AV's Intern Team | August 10, 2016 | No Comments
By Brian Sewell
With just months remaining in the Obama presidency, the clock is ticking on major rulemakings by the administration aimed at safeguarding the environment and public health and combating climate change. As the next election nears, several regulations are either yet to be finalized or tied up in federal court.
In February, the U.S. Supreme Court hit pause on the Clean Power Plan, slowing the momentum of efforts to regulate carbon pollution from power plants and sending a disruptive signal to the states, many of which put planning for the rule’s implementation on hold.
The D.C. Circuit Court of Appeals will hear arguments on the plan in September, meaning a decision will come after the election. And, if the seat on the Supreme Court left open by the late Antonin Scalia remains vacant, the D.C. Circuit’s ruling could be decisive.
But while the Clean Power Plan continues to be a flashpoint, the lesser known Mercury and Air Toxics Standards have had a larger impact on U.S. coal-based electricity generation, the nation’s largest source of mercury emissions. The regulations were a major factor in the record-setting number of coal plant retirements in 2015.
In June, the Supreme Court allowed the mercury standards to stay in effect while the U.S. Environmental Protection Agency considers changes necessary to comply with a 2015 ruling by the high court that the agency did not properly consider the regulations’ cost to industry.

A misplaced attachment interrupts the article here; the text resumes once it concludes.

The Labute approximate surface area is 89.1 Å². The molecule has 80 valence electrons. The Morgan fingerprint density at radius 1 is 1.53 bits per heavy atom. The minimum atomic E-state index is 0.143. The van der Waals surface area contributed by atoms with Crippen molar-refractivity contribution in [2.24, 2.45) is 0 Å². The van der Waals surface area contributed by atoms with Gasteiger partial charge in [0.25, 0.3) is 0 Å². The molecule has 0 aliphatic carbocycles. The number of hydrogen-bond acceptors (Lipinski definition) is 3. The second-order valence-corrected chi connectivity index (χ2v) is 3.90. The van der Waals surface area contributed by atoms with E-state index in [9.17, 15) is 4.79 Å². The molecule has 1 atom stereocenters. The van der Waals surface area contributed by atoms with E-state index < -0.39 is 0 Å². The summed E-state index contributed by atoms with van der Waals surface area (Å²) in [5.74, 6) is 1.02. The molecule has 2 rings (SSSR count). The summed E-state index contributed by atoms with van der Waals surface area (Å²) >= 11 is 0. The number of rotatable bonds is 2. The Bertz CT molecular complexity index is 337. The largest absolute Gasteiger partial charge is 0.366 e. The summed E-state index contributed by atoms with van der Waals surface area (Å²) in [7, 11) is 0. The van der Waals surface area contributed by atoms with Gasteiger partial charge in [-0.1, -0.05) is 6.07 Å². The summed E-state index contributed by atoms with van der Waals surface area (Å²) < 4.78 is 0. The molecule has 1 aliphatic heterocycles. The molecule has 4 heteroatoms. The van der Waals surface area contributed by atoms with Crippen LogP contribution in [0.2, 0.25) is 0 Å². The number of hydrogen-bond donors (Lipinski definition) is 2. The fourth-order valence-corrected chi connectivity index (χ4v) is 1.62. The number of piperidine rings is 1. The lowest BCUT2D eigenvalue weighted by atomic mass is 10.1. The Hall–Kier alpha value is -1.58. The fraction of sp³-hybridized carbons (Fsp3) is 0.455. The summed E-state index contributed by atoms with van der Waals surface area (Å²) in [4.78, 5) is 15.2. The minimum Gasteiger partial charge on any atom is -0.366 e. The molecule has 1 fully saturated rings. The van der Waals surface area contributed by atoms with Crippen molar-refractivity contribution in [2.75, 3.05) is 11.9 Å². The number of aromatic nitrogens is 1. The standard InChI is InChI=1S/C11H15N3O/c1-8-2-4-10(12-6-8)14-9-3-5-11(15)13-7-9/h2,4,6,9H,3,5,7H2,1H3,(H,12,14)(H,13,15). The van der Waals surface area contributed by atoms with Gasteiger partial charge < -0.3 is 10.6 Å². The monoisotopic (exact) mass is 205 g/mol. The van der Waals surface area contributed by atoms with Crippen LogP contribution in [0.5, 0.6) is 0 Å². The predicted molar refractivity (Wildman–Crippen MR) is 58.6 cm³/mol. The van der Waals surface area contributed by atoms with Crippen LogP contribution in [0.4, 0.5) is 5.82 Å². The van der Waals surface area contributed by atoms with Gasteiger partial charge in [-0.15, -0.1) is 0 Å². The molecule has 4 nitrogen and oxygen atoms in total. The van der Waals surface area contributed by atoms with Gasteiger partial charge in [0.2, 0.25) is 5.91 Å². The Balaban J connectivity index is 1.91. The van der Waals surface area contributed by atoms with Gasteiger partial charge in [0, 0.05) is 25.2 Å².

The coal industry and its supporters in Congress are also primed to fight the yet-to-be-finalized Stream Protection Rule. Years in the making, the rule is designed to reduce the impacts of surface coal mining. It has drawn the scorn of pro-coal policymakers and industry leaders including Murray Energy CEO Robert Murray, who pledged to sue the Obama administration the day the rule is filed.
The outlook is slightly better for the oil and gas industry, which celebrated in June after a federal judge invalidated rules to strengthen oversight of fracking on publicly owned land. The White House vowed to appeal the decision. In May, the Obama administration announced regulations to limit methane emissions from oil and gas operations, which prompted North Dakota to sue.
In the final months of his second term, President Obama continues to push back against efforts by Congress to undo proposed and finalized regulations. In July, he pledged to veto a spending bill passed by the House that would block the Clean Power Plan, the Stream Protection Rule and new regulations on fracking.
Partially as a result of that deadlock, court decisions made in the coming months could be the largest determining factor in the outcomes of the president’s vaunted environmental efforts — perhaps second only to the winner of the White House in November.
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